Supply Chain Matters calls reader and market attention to a joint announcement from a drone logistics technology company that has matched a business need that can make on-demand drone delivery a reality for online businesses of multiple sizes and scope, especially those with time-sensitive delivery needs.

As a supply chain management industry analyst and observer for many years, I have often followed the hype cycle of new technologies, those which have immense long-term value and opportunity for industry supply chains. Too often, the technology community over promotes such technologies, and not until months or even years later when business value propositions align, does the adoption curve then begin to accelerate.  RFID enabled technology has been a textbook example, and years after its initial introduction, business case driven adoptions are now often prevalent, nearly ten years after initial introduction. The technology, the infrastructure and the business cases began to align based on various industry-specific business and/or supply chain business process needs.  

This particular posting reflects on drone-enabled delivery in online fulfillment, providing an example where a valid need seems to be matched by the technology.

Israeli based drone technology provider Flytrex, in partnership with Iceland’s prominent online marketplace AHA, have today jointly announced the launch of an on-demand autonomous urban drone delivery service. Flytrex’s CEO penned a blog post with an embedded video describing the achievement.

The airborne delivery system addresses a specific need related to the geography surrounding the city of Reykjavik. The city itself is separated by a large bay that requires in some cases, a 20-minute drive to circumvent by roads during peak travel times to reach certain addresses directly across this body of water. Online fulfillment of food orders, often requires the most expedient delivery response.

For its part, Flytrex boasts of its abilities to be a one-stop facilitator of the technology, to include facilitating regulatory processes, providing a Cloud-based management system, insurance, as well as providing and maintaining the drones. For an online business customer such as AHA, a marketplace to restaurants, retail and grocery stores, a more time-sensitive delivery process to attract various forms of food purveyors becomes an option at a competitive price point.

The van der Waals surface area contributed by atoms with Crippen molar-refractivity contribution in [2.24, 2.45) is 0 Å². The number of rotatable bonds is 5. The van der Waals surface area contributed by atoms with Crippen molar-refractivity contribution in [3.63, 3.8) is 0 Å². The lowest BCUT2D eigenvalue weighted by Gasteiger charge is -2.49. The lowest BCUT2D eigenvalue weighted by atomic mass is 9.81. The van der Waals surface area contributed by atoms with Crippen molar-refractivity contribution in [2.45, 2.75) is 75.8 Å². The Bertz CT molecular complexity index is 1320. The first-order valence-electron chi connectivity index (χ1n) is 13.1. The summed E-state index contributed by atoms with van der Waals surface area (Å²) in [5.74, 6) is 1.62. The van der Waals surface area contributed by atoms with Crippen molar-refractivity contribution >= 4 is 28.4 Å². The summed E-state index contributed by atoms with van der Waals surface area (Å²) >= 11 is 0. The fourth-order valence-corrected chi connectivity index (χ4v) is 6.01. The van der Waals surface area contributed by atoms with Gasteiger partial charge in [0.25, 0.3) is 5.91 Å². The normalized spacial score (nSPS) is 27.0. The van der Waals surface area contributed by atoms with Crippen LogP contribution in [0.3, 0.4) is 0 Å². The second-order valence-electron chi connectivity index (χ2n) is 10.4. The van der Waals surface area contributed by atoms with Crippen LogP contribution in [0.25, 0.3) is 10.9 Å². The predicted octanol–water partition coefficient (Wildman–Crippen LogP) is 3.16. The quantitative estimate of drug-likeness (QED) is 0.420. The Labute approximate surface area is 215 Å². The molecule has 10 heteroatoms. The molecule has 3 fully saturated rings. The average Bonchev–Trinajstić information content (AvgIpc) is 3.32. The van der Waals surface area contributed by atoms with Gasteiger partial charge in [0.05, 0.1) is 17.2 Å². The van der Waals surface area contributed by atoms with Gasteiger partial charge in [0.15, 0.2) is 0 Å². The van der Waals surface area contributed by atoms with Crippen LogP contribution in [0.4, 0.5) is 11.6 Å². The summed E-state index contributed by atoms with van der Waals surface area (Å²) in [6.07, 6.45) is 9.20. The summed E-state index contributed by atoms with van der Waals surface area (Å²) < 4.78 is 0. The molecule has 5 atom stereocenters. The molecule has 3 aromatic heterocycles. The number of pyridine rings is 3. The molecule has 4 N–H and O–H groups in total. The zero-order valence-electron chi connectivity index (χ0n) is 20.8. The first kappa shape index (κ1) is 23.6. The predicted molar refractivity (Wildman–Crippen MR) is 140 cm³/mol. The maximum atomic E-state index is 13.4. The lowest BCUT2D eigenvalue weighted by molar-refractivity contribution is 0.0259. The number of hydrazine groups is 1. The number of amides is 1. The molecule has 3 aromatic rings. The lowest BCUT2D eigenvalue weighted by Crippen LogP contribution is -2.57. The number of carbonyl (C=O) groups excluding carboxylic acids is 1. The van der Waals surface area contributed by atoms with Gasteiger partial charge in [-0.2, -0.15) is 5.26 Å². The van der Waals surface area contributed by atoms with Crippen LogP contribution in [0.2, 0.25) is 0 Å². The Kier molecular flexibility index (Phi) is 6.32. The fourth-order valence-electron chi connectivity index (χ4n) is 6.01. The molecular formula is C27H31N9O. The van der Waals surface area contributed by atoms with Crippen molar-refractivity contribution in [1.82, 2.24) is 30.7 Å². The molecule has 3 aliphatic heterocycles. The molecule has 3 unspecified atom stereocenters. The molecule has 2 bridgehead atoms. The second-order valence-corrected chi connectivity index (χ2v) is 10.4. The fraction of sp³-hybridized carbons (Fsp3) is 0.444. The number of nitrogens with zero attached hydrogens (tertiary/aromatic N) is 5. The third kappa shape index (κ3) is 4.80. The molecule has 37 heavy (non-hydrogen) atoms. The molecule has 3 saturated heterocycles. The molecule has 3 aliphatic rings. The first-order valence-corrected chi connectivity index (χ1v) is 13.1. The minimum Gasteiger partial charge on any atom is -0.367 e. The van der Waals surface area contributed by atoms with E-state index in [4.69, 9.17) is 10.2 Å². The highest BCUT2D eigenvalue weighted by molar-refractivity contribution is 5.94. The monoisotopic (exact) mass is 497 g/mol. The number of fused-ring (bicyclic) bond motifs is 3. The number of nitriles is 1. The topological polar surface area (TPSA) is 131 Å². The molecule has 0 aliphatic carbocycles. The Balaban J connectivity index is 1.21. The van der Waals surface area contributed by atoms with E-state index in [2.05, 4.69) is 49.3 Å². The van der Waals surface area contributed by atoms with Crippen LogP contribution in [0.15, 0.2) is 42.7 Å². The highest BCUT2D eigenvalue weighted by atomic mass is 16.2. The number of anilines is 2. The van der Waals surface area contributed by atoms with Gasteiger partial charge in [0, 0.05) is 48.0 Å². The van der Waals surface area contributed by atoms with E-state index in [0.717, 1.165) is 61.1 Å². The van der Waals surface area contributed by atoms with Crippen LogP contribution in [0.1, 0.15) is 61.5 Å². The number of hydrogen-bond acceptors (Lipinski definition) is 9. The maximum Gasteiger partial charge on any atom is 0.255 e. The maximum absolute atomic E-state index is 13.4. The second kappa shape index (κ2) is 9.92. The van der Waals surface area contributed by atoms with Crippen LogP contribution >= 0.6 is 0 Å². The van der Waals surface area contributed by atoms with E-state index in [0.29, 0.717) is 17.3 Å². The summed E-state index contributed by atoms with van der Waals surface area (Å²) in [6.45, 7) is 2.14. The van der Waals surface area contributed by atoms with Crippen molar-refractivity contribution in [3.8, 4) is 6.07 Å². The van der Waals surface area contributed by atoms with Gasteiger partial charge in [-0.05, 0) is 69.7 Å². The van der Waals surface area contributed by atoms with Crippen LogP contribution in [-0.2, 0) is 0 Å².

Admittedly, drone technology is still in its early phases of adoption with global online retailers or logistics providers such as Amazon, Wal-Mart or UPS having the deep pockets to nurture and test various business cases. Larger-scale adoption is many months away, depending on business needs. However, from our Supply Chain Matters lens, what makes today’s announcement more interesting is the access afforded to smaller retailers of fresh or prepared foods to drone delivery tailored to a specific need, with somewhat of a turn key approach. Not all urban centers have large geographic barriers like large bodies of water, but a city such as Reykjavik does. There may be others that eventually take the same route, namely online ordering providing a distinct and measurable value for the customer via a drone.

 

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